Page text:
“So far, Washington has been spending money as if we had unlimited resources,” said Sung Won Sohn, a Loyola Marymount University economics professor. “But the bottom line is there is no free lunch,” he went on to say, “and I think the outlook is pretty grim.

US debt hits record $34 trillion as lawmakers prepare funding clash

Because the gross debt includes money owed by the government, most policymakers base their assessment of the government’s finances on the total debt owned by the public. This lower amount, $26.9 trillion, is roughly comparable to the size of the US GDP.

In its 30-year outlook released in June, the Congressional Budget Office anticipated that publicly held debt would be equal to a record 181% of American economic activity by 2053.

How will this affect the economy?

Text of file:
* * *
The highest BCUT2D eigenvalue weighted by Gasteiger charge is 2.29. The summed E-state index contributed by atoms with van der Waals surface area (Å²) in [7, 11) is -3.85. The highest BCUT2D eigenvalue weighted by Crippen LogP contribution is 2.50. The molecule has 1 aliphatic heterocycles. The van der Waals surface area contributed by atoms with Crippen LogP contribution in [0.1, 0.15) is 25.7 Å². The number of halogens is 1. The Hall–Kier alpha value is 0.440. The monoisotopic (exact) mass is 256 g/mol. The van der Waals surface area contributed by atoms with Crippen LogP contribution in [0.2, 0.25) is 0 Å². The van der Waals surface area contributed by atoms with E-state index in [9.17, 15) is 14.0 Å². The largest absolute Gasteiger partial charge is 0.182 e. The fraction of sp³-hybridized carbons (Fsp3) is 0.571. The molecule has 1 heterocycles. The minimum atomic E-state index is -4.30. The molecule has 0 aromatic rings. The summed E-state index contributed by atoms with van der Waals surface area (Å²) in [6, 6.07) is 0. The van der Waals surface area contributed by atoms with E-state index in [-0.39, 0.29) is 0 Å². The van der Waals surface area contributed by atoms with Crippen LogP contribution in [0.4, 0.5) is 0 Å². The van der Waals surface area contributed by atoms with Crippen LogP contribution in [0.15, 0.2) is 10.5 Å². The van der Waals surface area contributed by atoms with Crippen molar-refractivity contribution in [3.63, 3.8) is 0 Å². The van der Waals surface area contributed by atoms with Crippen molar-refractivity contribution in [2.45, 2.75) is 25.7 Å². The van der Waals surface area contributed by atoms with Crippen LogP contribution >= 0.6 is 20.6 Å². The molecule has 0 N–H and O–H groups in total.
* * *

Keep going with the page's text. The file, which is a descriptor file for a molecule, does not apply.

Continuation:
The national debt does not appear to be a burden on the US economy at the moment, as investors are eager to lend money to the federal government. This lending allows the government to continue spending on programs without raising taxes.

However, the debt’s trajectory in the coming decades may jeopardize national security and significant programs such as Social Security and Medicare, which have emerged as the primary drivers of projected government spending over the next few decades. If investors are concerned about Congress’ willingness to repay the US debt, government instability, such as another debt ceiling battle, might pose a financial risk.

Foreign buyers of US debt, such as China, Japan, South Korea, and European countries, have already reduced their holdings of Treasury notes.